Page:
- EU countries urged to ensure that giving humanitarian help to migrants is not treated as a crime
- EU Commission asked to state what kinds of help for migrants should not be treated as a crime
- EU countries urged to provide data on numbers of people arrested for helping migrants
The EU should ensure that helping migrants for humanitarian reasons is not punishable as a crime Civil Liberties Committee MEPs said on Monday.
MEPs highlight concerns that EU laws on humanitarian help to migrants is having “unintended consequences” for EU citizens that provide it, in a non-legislative resolution passed by 38 votes to 16, with 2 abstentions.
Under the 2002 “Facilitation” directive, EU member states are required to introduce laws listing criminal penalties for anyone who “facilitates” the irregular entry, transit or residence of migrants.
However, the EU legislation also empowers member states to exempt “humanitarian” action from the list of crimes.
NGOs help migrants at sea and on land
MEPs point out that individuals and NGOs help national authorities to ensure that humanitarian assistance reaches those in need, e.g. by carrying out rescue operations at sea and on land, and regret that few member states have incorporated the “humanitarian assistance” exemption in their national laws.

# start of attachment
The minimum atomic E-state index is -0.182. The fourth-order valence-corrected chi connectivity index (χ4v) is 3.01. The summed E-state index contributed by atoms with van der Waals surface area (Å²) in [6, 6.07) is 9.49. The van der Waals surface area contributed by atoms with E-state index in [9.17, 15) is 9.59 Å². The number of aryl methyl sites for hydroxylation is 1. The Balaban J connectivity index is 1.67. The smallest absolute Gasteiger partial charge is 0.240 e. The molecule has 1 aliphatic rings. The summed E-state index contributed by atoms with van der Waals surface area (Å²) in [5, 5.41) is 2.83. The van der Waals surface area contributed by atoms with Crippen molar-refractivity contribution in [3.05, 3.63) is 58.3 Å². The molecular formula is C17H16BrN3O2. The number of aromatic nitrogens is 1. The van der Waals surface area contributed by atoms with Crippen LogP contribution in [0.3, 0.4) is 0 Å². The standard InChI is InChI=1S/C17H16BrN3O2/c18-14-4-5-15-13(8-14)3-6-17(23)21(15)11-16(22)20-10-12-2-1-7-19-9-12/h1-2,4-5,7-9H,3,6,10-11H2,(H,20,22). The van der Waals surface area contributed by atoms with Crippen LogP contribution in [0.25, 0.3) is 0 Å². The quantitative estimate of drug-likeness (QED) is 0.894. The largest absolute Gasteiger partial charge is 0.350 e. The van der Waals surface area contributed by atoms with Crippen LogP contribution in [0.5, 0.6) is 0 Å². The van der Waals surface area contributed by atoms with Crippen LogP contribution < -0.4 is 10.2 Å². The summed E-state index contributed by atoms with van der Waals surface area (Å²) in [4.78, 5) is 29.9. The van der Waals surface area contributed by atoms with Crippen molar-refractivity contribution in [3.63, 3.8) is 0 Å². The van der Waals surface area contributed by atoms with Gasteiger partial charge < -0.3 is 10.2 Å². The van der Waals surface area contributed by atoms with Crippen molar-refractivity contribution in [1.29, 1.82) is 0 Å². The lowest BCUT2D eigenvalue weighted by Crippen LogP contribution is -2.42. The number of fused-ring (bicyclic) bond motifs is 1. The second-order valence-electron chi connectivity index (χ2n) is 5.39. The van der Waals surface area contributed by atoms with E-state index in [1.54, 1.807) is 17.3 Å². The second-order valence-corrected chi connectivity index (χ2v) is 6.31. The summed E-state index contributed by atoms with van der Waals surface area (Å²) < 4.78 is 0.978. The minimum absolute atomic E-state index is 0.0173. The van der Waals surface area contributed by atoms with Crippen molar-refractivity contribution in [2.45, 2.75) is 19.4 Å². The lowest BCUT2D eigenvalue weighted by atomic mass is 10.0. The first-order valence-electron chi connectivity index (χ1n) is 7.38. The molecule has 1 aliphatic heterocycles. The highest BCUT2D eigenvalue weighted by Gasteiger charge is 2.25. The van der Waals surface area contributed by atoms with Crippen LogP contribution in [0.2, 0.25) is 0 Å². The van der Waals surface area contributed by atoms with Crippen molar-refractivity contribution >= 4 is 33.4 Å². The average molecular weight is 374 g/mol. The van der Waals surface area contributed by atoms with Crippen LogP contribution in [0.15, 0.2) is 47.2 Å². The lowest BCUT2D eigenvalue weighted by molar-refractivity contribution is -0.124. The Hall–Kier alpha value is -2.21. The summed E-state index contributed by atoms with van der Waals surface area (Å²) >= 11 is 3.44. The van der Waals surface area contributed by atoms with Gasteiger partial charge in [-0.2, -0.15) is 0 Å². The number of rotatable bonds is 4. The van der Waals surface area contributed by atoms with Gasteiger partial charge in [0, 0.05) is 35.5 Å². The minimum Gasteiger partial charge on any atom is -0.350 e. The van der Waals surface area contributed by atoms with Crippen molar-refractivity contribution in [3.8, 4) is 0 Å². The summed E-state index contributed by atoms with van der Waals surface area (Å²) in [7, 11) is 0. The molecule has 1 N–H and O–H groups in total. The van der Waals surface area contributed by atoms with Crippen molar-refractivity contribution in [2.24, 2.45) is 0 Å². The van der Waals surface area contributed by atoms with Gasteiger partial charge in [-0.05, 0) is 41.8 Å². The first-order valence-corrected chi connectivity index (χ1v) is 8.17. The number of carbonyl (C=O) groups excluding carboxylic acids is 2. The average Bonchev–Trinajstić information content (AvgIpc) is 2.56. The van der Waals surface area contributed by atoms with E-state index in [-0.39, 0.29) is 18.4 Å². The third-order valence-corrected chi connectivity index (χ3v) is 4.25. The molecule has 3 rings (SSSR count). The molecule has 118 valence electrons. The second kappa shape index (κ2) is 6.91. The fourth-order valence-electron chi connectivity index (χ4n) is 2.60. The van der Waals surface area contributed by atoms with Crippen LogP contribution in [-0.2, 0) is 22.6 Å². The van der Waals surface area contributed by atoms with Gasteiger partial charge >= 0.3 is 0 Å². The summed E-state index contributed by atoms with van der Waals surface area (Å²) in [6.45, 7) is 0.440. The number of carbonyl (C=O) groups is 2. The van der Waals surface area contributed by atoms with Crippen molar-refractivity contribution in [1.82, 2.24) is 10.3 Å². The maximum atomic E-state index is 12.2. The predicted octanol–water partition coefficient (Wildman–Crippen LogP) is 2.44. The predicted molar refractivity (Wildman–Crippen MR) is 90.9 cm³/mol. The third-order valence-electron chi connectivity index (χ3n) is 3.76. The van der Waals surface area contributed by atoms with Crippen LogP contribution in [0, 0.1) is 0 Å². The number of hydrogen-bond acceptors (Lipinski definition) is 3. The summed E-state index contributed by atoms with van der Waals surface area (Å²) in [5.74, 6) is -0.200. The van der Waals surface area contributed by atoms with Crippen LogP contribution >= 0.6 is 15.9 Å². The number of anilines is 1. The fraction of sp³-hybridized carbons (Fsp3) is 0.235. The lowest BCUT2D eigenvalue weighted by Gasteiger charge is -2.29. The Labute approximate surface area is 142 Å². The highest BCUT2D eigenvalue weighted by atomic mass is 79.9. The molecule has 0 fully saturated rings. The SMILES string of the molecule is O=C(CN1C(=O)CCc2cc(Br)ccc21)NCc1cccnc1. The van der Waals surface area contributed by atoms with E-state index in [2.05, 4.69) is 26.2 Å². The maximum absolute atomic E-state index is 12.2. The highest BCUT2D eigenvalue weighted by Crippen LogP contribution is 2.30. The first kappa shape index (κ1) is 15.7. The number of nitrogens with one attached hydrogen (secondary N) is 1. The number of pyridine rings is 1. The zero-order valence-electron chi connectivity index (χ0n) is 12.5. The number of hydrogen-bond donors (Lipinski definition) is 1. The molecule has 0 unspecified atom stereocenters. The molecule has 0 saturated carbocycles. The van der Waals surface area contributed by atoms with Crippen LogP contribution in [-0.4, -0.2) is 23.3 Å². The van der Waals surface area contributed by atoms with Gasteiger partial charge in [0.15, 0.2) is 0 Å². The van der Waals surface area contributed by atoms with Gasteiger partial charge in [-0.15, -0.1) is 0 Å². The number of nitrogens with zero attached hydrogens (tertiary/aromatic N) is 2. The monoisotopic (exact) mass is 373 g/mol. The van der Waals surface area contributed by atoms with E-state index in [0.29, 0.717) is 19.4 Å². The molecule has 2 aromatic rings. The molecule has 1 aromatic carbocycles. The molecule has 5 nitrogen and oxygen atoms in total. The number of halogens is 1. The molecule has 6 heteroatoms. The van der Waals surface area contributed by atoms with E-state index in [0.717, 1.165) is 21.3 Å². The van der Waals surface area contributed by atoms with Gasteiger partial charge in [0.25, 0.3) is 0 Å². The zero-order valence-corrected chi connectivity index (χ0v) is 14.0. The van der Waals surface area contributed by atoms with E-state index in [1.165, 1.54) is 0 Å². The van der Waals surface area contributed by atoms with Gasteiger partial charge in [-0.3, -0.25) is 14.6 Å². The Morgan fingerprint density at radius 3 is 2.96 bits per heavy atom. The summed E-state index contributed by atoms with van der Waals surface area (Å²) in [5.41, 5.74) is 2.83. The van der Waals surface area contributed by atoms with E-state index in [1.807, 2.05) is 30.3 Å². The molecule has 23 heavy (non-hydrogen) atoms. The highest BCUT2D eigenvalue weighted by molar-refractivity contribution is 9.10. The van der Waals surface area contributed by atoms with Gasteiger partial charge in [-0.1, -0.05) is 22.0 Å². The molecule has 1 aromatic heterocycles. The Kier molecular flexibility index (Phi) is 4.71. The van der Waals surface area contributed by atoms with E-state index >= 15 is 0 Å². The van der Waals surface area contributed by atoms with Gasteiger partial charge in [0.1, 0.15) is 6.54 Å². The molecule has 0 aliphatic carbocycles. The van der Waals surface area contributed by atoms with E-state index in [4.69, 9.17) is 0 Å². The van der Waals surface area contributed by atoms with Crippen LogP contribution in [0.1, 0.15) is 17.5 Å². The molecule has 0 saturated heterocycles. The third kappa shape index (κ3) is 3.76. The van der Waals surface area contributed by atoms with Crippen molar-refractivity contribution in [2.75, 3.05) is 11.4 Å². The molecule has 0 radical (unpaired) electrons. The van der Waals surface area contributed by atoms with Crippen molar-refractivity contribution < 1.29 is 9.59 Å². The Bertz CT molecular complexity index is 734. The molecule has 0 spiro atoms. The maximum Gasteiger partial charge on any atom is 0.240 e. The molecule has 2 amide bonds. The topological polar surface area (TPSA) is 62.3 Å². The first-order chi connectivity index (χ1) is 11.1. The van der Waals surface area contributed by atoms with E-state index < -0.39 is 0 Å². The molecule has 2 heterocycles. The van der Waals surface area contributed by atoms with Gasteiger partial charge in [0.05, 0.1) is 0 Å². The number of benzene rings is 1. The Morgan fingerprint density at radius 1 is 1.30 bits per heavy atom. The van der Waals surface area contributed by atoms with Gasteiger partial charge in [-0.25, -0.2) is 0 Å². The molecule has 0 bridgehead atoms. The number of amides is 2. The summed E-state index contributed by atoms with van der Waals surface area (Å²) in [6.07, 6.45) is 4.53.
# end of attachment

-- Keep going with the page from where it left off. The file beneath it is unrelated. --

They call on EU countries to include this exemption in their national laws, to ensure that individuals and civil society organisations who assist migrants for humanitarian reasons are not prosecuted for doing so.
MEPs also ask for detailed information on how the EU legislation is being enforced. They ask national authorities to supply data on the number of people arrested for acts of “facilitation”, at sea, at borders and inland, legal proceedings and convictions.
When is “facilitation” not a crime?
Finally, the resolution calls on the EU Commission to issue member states with guidelines specifying which forms of “facilitation” should not be criminalised, to ensure that the law is applied with greater clarity and uniformity.
The non-binding resolution prepared by the Civil Liberties Committee will be put to vote by the whole Parliament on Wednesday 4 July in Strasbourg, as a wrap-up to a plenary debate with the EU Commission on Tuesday.